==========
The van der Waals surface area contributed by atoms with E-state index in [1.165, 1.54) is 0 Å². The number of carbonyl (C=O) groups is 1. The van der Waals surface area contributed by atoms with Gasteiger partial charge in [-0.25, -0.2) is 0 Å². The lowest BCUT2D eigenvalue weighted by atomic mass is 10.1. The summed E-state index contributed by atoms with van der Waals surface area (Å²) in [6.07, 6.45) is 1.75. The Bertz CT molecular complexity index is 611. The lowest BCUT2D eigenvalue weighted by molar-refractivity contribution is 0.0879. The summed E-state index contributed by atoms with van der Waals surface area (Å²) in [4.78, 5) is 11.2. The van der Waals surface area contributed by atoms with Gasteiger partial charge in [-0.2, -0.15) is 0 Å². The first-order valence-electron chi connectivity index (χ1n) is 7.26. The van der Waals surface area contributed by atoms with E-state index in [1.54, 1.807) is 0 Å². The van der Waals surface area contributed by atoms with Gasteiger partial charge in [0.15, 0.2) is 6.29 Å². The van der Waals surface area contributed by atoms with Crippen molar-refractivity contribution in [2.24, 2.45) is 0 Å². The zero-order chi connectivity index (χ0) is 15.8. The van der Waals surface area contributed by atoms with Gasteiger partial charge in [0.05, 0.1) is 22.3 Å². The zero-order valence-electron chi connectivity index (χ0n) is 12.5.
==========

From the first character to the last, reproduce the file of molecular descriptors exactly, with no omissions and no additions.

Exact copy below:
The van der Waals surface area contributed by atoms with E-state index in [1.165, 1.54) is 0 Å². The number of carbonyl (C=O) groups is 1. The van der Waals surface area contributed by atoms with Gasteiger partial charge in [-0.25, -0.2) is 0 Å². The lowest BCUT2D eigenvalue weighted by atomic mass is 10.1. The summed E-state index contributed by atoms with van der Waals surface area (Å²) in [6.07, 6.45) is 1.75. The Bertz CT molecular complexity index is 611. The lowest BCUT2D eigenvalue weighted by molar-refractivity contribution is 0.0879. The summed E-state index contributed by atoms with van der Waals surface area (Å²) in [4.78, 5) is 11.2. The van der Waals surface area contributed by atoms with Gasteiger partial charge in [-0.2, -0.15) is 0 Å². The first-order valence-electron chi connectivity index (χ1n) is 7.26. The van der Waals surface area contributed by atoms with E-state index in [1.54, 1.807) is 0 Å². The van der Waals surface area contributed by atoms with Gasteiger partial charge in [0.15, 0.2) is 6.29 Å². The van der Waals surface area contributed by atoms with Crippen molar-refractivity contribution in [2.24, 2.45) is 0 Å². The zero-order chi connectivity index (χ0) is 15.8. The van der Waals surface area contributed by atoms with Gasteiger partial charge in [0.05, 0.1) is 22.3 Å². The zero-order valence-electron chi connectivity index (χ0n) is 12.5.